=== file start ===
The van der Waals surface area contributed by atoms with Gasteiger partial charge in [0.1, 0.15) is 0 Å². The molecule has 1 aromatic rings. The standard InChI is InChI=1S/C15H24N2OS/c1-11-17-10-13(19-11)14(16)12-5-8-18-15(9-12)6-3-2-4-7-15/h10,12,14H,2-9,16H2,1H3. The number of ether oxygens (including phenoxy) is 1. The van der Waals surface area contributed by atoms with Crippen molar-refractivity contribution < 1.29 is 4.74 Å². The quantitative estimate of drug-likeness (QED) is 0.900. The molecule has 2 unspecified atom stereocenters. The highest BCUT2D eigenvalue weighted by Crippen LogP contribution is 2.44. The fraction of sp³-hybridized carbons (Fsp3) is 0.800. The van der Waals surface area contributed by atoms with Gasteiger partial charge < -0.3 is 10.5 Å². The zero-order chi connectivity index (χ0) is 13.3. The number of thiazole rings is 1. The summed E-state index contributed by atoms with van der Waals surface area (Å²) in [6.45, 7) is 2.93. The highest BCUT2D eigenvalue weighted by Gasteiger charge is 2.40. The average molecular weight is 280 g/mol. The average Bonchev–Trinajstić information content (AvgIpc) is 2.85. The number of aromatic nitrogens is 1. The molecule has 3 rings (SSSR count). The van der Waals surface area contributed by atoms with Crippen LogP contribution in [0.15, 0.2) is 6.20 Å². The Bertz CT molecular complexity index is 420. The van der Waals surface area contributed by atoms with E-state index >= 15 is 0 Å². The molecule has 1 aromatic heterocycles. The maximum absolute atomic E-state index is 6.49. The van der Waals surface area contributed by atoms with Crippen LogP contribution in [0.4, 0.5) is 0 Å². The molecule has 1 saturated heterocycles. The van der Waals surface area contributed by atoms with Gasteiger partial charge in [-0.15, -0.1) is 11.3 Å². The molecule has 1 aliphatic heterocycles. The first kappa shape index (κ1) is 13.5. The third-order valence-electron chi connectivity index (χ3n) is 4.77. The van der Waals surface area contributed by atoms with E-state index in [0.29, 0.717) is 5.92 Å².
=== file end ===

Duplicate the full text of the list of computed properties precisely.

The van der Waals surface area contributed by atoms with Gasteiger partial charge in [0.1, 0.15) is 0 Å². The molecule has 1 aromatic rings. The standard InChI is InChI=1S/C15H24N2OS/c1-11-17-10-13(19-11)14(16)12-5-8-18-15(9-12)6-3-2-4-7-15/h10,12,14H,2-9,16H2,1H3. The number of ether oxygens (including phenoxy) is 1. The van der Waals surface area contributed by atoms with Crippen molar-refractivity contribution < 1.29 is 4.74 Å². The quantitative estimate of drug-likeness (QED) is 0.900. The molecule has 2 unspecified atom stereocenters. The highest BCUT2D eigenvalue weighted by Crippen LogP contribution is 2.44. The fraction of sp³-hybridized carbons (Fsp3) is 0.800. The van der Waals surface area contributed by atoms with Gasteiger partial charge < -0.3 is 10.5 Å². The zero-order chi connectivity index (χ0) is 13.3. The number of thiazole rings is 1. The summed E-state index contributed by atoms with van der Waals surface area (Å²) in [6.45, 7) is 2.93. The highest BCUT2D eigenvalue weighted by Gasteiger charge is 2.40. The average molecular weight is 280 g/mol. The average Bonchev–Trinajstić information content (AvgIpc) is 2.85. The number of aromatic nitrogens is 1. The molecule has 3 rings (SSSR count). The van der Waals surface area contributed by atoms with Crippen LogP contribution in [0.15, 0.2) is 6.20 Å². The Bertz CT molecular complexity index is 420. The van der Waals surface area contributed by atoms with E-state index >= 15 is 0 Å². The molecule has 1 aromatic heterocycles. The maximum absolute atomic E-state index is 6.49. The van der Waals surface area contributed by atoms with Crippen LogP contribution in [0.4, 0.5) is 0 Å². The molecule has 1 saturated heterocycles. The van der Waals surface area contributed by atoms with Gasteiger partial charge in [-0.15, -0.1) is 11.3 Å². The molecule has 1 aliphatic heterocycles. The first kappa shape index (κ1) is 13.5. The third-order valence-electron chi connectivity index (χ3n) is 4.77. The van der Waals surface area contributed by atoms with E-state index in [0.29, 0.717) is 5.92 Å².